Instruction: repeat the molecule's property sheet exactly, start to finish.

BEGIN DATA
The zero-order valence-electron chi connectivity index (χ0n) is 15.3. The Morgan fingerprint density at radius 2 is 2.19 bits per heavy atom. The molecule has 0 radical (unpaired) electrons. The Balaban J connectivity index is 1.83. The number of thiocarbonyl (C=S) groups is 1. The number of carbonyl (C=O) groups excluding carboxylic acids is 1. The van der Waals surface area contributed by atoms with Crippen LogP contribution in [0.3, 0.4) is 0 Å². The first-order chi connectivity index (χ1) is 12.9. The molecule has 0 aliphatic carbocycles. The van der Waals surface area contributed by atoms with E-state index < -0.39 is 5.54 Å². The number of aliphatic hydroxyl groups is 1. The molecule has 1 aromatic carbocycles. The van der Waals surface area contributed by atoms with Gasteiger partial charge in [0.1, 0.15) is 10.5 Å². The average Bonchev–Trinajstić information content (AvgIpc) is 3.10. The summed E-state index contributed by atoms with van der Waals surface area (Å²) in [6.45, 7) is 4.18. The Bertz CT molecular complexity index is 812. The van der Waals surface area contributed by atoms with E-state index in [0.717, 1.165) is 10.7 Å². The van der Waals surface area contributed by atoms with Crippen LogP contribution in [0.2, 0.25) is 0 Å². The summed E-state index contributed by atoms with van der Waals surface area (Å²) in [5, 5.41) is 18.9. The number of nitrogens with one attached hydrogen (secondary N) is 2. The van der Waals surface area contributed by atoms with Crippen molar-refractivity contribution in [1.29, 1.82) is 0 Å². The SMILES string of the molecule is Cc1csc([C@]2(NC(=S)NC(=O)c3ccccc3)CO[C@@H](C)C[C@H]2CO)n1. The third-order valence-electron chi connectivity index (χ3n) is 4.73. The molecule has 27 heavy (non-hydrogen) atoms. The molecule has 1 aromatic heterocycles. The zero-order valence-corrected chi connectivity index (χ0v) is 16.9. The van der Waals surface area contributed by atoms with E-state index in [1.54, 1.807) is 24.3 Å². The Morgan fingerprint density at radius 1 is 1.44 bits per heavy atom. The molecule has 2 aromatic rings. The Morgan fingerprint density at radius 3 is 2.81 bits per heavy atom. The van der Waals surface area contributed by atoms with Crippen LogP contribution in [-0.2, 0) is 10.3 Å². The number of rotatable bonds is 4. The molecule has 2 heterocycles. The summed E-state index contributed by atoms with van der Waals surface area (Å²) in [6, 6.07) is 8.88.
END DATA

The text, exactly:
The zero-order valence-electron chi connectivity index (χ0n) is 15.3. The Morgan fingerprint density at radius 2 is 2.19 bits per heavy atom. The molecule has 0 radical (unpaired) electrons. The Balaban J connectivity index is 1.83. The number of thiocarbonyl (C=S) groups is 1. The number of carbonyl (C=O) groups excluding carboxylic acids is 1. The van der Waals surface area contributed by atoms with Crippen LogP contribution in [0.3, 0.4) is 0 Å². The first-order chi connectivity index (χ1) is 12.9. The molecule has 0 aliphatic carbocycles. The van der Waals surface area contributed by atoms with E-state index < -0.39 is 5.54 Å². The number of aliphatic hydroxyl groups is 1. The molecule has 1 aromatic carbocycles. The van der Waals surface area contributed by atoms with Gasteiger partial charge in [0.1, 0.15) is 10.5 Å². The average Bonchev–Trinajstić information content (AvgIpc) is 3.10. The summed E-state index contributed by atoms with van der Waals surface area (Å²) in [6.45, 7) is 4.18. The Bertz CT molecular complexity index is 812. The van der Waals surface area contributed by atoms with E-state index in [0.717, 1.165) is 10.7 Å². The van der Waals surface area contributed by atoms with Crippen LogP contribution in [0.2, 0.25) is 0 Å². The summed E-state index contributed by atoms with van der Waals surface area (Å²) in [5, 5.41) is 18.9. The number of nitrogens with one attached hydrogen (secondary N) is 2. The van der Waals surface area contributed by atoms with Crippen molar-refractivity contribution in [1.29, 1.82) is 0 Å². The SMILES string of the molecule is Cc1csc([C@]2(NC(=S)NC(=O)c3ccccc3)CO[C@@H](C)C[C@H]2CO)n1. The third-order valence-electron chi connectivity index (χ3n) is 4.73. The molecule has 27 heavy (non-hydrogen) atoms. The molecule has 1 aromatic heterocycles. The zero-order valence-corrected chi connectivity index (χ0v) is 16.9. The van der Waals surface area contributed by atoms with E-state index in [1.54, 1.807) is 24.3 Å². The Morgan fingerprint density at radius 1 is 1.44 bits per heavy atom. The molecule has 2 aromatic rings. The Morgan fingerprint density at radius 3 is 2.81 bits per heavy atom. The van der Waals surface area contributed by atoms with Crippen LogP contribution in [-0.2, 0) is 10.3 Å². The number of rotatable bonds is 4. The molecule has 2 heterocycles. The summed E-state index contributed by atoms with van der Waals surface area (Å²) in [6, 6.07) is 8.88.